9. Oded Galor & David N. Weil, 1998. "Population, Technology, and Growth: From the Malthusian Regime to the Demographic Transition and Beyond," NBER Working Papers 6811, National Bureau of Economic Research, Inc.
  10. Rodrigo R. Soares, 2005. "Mortality Reductions, Educational Attainment, and Fertility Choice," American Economic Review, American Economic Association, vol. 95(3), pages 580-601, June.
  11. Eckstein, Z. & Mira, P. & Wolpin, K.I., 1997. "A Quantitative Analysis of Swidish Fertility Dynamics : 1751-1990," Papers 22-97, Tel Aviv.
  12. Ben S. Bernanke & Refet S. Gurkaynak, 2001. "Is Growth Exogenous? Taking Mankiw, Romer and Weil Seriously," NBER Working Papers 8365, National Bureau of Economic Research, Inc.
  13. Boucekkine, Raouf & de la Croix, David & Licandro, Omar, 2002. "Vintage Human Capital, Demographic Trends, and Endogenous Growth," Journal of Economic Theory, Elsevier, vol. 104(2), pages 340-375, June.
  14. Matthias Doepke, 2001. "Accounting for Fertility Decline During the Transition to Growth," UCLA Economics Working Papers 804, UCLA Department of Economics.
  15. Jacob L. Weisdorf, 2007. "Malthus Revisited: Fertility Decision Making based on Quasi-Linear Preferences," Discussion Papers 07-03, University of Copenhagen. Department of Economics.
  16. Cervellati, Matteo & Sunde, Uwe, 2007. "Human Capital, Mortality and Fertility: A Unified Theory of the Economic and Demographic Transition," CEPR Discussion Papers 6384, C.E.P.R. Discussion Papers.
  17. Nils-Petter Lagerloef, 2000. "From Malthus to Modern Growth: The Three Regimes Revisited," Econometric Society World Congress 2000 Contributed Papers 1248, Econometric Society.
  18. Strulik, Holger, 2007. "Geography, Health, and the Pace of Demo-Economic Development," Hannover Economic Papers (HEP) dp-361, Leibniz Universität Hannover, Wirtschaftswissenschaftliche Fakultät.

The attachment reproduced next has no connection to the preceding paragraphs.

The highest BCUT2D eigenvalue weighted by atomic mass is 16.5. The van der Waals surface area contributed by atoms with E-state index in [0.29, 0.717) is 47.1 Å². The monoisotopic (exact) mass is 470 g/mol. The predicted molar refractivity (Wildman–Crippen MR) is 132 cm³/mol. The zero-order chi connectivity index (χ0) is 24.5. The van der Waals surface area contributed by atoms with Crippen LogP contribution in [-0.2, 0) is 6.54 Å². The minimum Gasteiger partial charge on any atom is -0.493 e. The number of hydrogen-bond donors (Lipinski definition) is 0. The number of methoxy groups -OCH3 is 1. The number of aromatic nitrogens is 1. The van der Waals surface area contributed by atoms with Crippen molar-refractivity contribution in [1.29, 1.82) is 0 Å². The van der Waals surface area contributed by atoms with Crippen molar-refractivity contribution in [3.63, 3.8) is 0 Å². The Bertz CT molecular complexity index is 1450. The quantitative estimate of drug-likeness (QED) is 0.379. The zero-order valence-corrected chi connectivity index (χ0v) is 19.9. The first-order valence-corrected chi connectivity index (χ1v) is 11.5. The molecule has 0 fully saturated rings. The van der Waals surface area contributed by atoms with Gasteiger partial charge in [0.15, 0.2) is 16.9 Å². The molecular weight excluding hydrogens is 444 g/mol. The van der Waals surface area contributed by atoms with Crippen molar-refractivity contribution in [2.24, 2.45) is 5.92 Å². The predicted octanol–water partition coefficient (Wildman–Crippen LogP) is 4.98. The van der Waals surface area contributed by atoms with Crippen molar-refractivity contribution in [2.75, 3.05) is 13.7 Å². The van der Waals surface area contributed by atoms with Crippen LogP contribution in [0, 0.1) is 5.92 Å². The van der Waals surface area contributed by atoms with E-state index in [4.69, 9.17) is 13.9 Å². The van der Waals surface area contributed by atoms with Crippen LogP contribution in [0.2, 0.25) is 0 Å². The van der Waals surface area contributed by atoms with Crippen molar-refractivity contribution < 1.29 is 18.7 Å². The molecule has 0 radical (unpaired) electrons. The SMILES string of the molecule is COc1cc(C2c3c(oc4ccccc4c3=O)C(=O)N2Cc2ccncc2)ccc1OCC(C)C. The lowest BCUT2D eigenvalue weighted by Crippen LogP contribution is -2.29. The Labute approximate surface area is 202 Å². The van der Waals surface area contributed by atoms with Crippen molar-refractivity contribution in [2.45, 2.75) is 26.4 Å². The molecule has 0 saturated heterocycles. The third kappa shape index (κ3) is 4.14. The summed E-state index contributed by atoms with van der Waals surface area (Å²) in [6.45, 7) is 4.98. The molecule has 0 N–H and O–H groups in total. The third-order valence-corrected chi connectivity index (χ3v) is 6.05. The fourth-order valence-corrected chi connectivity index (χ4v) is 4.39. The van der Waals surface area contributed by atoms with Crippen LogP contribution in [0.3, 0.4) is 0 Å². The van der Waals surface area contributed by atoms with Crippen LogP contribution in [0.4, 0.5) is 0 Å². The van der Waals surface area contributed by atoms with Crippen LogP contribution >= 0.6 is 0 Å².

19. Leonid Azarnert, 2006. "Child mortality, fertility, and human capital accumulation," Journal of Population Economics, Springer, vol. 19(2), pages 285-297, June.
  20. Charles I. Jones, 1999. "Was an Industrial Revolution Inevitable? Economic Growth Over the Very Long Run," NBER Working Papers 7375, National Bureau of Economic Research, Inc.
  21. Andreoni, James, 1989. "Giving with Impure Altruism: Applications to Charity and Ricardian Equivalence," Journal of Political Economy, University of Chicago Press, vol. 97(6), pages 1447-58, December.
  22. Eckstein, Zvi & Mira, Pedro Solbes & Wolpin, Kenneth, 1998. "A Quantative Analysis of Swedish Fertility Dynamics: 1751-1990," CEPR Discussion Papers 1832, C.E.P.R. Discussion Papers.
  23. Kalemli-Ozcan, Sebnem & Ryder, Harl E. & Weil, David N., 2000. "Mortality decline, human capital investment, and economic growth," Journal of Development Economics, Elsevier, vol. 62(1), pages 1-23, June.
  24. Jacob L. Weisdorf, 2004. "From stagnation to growth: Revisiting three historical regimes," Journal of Population Economics, Springer, vol. 17(3), pages 455-472, 08.
  25. Holger Strulik & Jacob Weisdorf, 2008. "Population, food, and knowledge: a simple unified growth theory," Journal of Economic Growth, Springer, vol. 13(3), pages 195-216, September.